In Extremis is a science-fiction First Person Shooter (FPS) in which you play as a crashed space pilot stranded aboard a derelict vessel. To escape, you must collect key cards and insert them into terminals. Valid cards will give you a code for the current level. That code will grant you access to lockers containing weapons and equipment. A second set of key cards opens up elevators, allowing you to travel to deeper into the ship's 29 levels.
Technically, the game is similar to graphical updates of the Wolfenstein 3-D engine (such as used in the Blake Stone series), and features textured walls along with optional floor and ceiling textures. Faked lighting effects (your screen shifts to a different colour as you pass under coloured lights) also appear. Architecture is still limited to 90 degree angles and heavy on mazes.
Aside from finding new weapons and blasting aliens, you have a limited inventory of pickups to manage. Your suit's air tanks are constantly depleting, and must be replaced with fresh tanks before they run dry. Your suit contains a motion tracker and nightvision, both which drain the same replaceable batteries. Syringes can be collected and used to restore your health. Finally, alien nests appear on some levels and endlessly spawn new enemies. Bombs can be collected and deployed to destroy these.
In Extremis is probably the most obscure game Delphine ever developed, and for good reason. In contrast to the great blend of cinematic cutscenes and fun gameplay of Out of This World and Flashback, In Extremis is merely an uninspired DOOM clone with some improved graphics. The plot and sound effects are obviously -- and shamelessly -- copied from hit movie Alien: you play a space pilot who crashes into an asteroid and flee your ship into what seems to be an abandoned cruiser nearby. The cruiser turns out to be filled with mutilated human bodies and hostile aliens, which you of course must fight to get out alive.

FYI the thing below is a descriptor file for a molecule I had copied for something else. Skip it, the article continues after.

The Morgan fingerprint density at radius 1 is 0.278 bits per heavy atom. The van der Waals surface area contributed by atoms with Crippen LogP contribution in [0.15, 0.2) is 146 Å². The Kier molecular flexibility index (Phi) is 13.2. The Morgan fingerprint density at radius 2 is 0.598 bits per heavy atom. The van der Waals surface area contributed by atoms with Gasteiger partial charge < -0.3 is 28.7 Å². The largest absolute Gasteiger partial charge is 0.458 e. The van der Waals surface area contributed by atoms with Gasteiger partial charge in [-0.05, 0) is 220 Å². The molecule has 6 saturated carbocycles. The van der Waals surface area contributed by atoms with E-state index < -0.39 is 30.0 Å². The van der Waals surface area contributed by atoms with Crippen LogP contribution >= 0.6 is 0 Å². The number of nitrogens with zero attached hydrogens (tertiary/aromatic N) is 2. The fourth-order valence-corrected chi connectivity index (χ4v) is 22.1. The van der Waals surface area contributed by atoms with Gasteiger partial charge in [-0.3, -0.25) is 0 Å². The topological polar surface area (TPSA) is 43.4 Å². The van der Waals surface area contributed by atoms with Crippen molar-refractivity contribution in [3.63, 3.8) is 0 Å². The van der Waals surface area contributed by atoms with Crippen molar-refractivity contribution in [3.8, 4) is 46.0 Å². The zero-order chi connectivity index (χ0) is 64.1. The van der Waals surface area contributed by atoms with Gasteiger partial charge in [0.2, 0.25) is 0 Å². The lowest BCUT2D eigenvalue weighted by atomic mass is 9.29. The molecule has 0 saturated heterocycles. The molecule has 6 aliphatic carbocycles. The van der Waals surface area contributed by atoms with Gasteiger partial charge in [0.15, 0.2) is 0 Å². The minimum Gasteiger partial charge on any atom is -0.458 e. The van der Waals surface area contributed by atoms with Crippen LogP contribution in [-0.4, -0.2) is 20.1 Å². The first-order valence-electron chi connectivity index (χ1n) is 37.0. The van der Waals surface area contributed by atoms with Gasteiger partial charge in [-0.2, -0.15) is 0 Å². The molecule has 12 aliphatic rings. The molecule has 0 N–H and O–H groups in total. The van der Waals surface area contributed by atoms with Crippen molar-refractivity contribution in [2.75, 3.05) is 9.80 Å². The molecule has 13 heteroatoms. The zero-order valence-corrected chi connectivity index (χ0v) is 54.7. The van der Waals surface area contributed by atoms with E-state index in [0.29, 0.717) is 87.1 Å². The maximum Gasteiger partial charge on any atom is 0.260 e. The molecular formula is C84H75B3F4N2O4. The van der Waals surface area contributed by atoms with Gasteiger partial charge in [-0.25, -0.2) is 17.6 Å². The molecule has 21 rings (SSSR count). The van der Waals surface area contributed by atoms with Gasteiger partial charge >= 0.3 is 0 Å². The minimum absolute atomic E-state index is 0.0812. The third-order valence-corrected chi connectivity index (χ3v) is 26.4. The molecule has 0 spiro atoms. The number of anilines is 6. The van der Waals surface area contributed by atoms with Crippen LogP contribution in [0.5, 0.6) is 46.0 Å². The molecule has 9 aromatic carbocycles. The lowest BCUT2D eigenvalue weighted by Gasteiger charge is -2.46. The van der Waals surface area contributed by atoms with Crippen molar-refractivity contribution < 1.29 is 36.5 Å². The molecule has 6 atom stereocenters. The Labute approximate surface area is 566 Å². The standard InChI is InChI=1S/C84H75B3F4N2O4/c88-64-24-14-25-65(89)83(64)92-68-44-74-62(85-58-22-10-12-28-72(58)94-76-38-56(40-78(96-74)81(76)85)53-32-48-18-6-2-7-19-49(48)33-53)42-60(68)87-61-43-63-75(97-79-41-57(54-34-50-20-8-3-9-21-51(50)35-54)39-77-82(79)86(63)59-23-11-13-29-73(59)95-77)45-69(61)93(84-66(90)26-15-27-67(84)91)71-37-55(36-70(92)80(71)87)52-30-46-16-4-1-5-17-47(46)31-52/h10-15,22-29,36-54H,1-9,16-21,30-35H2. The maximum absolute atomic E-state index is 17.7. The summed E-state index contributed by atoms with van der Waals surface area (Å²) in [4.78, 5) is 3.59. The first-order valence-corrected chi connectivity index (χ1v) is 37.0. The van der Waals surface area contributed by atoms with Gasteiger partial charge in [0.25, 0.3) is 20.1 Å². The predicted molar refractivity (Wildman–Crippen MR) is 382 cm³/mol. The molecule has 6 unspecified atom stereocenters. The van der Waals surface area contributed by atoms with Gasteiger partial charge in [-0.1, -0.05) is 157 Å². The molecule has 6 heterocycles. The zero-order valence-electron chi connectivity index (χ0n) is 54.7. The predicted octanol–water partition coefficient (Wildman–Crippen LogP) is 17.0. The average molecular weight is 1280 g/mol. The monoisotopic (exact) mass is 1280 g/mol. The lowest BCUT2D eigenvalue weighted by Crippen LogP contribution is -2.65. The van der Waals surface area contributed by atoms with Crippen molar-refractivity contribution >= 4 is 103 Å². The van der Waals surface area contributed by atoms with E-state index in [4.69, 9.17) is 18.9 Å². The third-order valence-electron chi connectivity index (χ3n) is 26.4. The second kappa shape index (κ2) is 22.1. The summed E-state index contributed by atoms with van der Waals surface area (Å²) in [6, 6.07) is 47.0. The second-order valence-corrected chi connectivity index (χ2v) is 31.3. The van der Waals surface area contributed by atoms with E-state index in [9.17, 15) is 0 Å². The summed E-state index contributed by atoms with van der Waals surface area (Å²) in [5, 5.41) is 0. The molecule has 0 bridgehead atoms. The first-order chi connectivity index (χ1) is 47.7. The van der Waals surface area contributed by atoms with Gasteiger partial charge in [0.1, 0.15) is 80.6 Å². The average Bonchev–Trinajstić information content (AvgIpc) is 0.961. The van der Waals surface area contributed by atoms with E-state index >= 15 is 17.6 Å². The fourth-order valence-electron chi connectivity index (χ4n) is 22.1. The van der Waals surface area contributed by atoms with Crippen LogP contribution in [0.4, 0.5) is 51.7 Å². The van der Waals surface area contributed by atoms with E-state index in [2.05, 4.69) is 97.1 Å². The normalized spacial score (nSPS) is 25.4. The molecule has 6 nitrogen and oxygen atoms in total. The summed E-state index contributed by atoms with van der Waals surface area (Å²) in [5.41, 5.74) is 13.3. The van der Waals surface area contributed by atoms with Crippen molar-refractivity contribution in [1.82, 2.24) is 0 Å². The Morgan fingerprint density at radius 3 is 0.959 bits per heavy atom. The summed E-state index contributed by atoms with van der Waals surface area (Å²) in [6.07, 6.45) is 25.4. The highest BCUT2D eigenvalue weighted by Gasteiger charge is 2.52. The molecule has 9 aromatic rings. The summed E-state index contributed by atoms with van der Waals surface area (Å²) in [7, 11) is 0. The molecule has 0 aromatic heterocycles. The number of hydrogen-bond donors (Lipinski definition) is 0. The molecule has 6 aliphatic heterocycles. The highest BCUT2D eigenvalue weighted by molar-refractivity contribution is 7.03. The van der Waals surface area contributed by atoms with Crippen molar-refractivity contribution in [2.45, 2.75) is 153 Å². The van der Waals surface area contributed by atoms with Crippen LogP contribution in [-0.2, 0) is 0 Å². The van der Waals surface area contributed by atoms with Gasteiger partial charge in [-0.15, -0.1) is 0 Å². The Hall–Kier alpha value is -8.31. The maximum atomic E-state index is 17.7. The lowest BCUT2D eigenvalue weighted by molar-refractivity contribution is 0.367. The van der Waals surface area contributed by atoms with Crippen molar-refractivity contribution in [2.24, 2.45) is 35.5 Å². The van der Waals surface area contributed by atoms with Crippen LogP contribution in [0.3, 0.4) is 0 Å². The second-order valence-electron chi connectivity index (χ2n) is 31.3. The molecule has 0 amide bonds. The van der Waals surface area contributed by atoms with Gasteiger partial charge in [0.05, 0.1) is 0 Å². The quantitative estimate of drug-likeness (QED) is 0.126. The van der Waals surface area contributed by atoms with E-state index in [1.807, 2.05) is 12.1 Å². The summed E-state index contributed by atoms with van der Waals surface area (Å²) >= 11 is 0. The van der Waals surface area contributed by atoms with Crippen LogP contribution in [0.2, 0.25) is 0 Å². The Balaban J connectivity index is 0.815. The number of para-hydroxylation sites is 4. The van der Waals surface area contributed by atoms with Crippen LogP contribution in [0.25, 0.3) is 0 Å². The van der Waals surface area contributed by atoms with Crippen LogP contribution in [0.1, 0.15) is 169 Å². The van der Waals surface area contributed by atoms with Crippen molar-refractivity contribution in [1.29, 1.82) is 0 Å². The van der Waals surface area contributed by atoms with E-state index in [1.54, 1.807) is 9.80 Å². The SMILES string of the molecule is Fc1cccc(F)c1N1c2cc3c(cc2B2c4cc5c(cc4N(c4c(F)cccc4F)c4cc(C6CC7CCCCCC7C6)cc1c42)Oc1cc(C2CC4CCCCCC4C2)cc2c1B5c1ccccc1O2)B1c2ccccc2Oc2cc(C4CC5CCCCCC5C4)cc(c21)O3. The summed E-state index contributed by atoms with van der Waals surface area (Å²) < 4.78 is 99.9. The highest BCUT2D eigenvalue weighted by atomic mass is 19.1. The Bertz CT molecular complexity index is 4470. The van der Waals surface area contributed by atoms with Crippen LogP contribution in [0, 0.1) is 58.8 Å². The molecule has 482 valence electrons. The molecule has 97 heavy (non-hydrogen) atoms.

Even with Delphine's name as a developer, I couldn't shake the feeling that Delphine just wanted to capitalize on the DOOM mania by releasing a similar FTS as quickly as possible, without attention to plot or even gameplay. This shows quite painfully in the game: you must find keys to unlock doors, blast endless waves of aliens, and get to the next level when the same thing happens all over again. If you like FTS or previous Delphine games, you'll be sorely disappointed with this average DOOM clone that brings nothing new to the table. No wonder the game disappeared from store shelves very quickly.
For those who don't like Alien, leave the room now. In Extremis, released in 1993 by Delphine Software and weighing in at almost seven megabytes, rips off the plot of Alien so badly that you wonder why the makers of the film didn't sue them.
You play a spaceship pilot whose craft crashes on an asteroid. Seeing a nearby space cruiser, you run into it, only to discover it filled with all sorts of nasties wanting to kill you. The game plays like a clone of Doom, although the graphics are admittedly more colourful and the science fiction element more obvious than it ever was in Doom. That doesn't really matter, though. The objective of the game - to kill as many things as possible - is simple and doesn't really require much by way of plot. As in Doom, you'll also have to search for keys and switches to open doors and progress to the next level.
The graphics are suitably colourful and graphic, but are no revolution - or evolution, even - from the graphics in games such as Doom and Ultima Underworld. The sound is good, although one can only take so much of screaming aliens and the sound of gunfire. Delphine released some thought-provoking action games, such as Another World, however this isn't one of them. Today, the best one could hope for from In Extremis is an hour or two of a trip down Nostalgia Lane - and nothing more.
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Hidden Below, The, In Pursuit of Greed, Isle Of The Dead, Heretic, Fortress of Dr. Radiaki, The, Heretic: Shadow of the Serpent Riders, Hell to Pay, Marathon 2: Durandal
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